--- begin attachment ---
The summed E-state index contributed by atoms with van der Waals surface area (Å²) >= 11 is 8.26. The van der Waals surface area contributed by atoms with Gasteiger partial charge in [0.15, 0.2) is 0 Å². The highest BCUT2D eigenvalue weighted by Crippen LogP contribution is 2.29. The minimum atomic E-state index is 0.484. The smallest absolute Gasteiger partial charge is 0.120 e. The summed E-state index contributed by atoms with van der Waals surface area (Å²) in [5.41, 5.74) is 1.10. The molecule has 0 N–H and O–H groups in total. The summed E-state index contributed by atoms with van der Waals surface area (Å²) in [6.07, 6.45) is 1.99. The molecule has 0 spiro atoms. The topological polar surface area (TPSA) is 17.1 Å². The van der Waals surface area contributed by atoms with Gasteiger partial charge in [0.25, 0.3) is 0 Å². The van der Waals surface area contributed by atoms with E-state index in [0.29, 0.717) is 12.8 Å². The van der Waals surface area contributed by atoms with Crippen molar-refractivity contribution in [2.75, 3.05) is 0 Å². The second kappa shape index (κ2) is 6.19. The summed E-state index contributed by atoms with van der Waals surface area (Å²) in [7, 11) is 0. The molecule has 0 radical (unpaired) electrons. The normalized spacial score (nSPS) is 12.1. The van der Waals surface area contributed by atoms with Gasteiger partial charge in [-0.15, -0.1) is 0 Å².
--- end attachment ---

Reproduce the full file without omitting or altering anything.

The summed E-state index contributed by atoms with van der Waals surface area (Å²) >= 11 is 8.26. The van der Waals surface area contributed by atoms with Gasteiger partial charge in [0.15, 0.2) is 0 Å². The highest BCUT2D eigenvalue weighted by Crippen LogP contribution is 2.29. The minimum atomic E-state index is 0.484. The smallest absolute Gasteiger partial charge is 0.120 e. The summed E-state index contributed by atoms with van der Waals surface area (Å²) in [5.41, 5.74) is 1.10. The molecule has 0 N–H and O–H groups in total. The summed E-state index contributed by atoms with van der Waals surface area (Å²) in [6.07, 6.45) is 1.99. The molecule has 0 spiro atoms. The topological polar surface area (TPSA) is 17.1 Å². The van der Waals surface area contributed by atoms with Gasteiger partial charge in [0.25, 0.3) is 0 Å². The van der Waals surface area contributed by atoms with E-state index in [0.29, 0.717) is 12.8 Å². The van der Waals surface area contributed by atoms with Crippen molar-refractivity contribution in [2.75, 3.05) is 0 Å². The second kappa shape index (κ2) is 6.19. The summed E-state index contributed by atoms with van der Waals surface area (Å²) in [7, 11) is 0. The molecule has 0 radical (unpaired) electrons. The normalized spacial score (nSPS) is 12.1. The van der Waals surface area contributed by atoms with Gasteiger partial charge in [-0.15, -0.1) is 0 Å².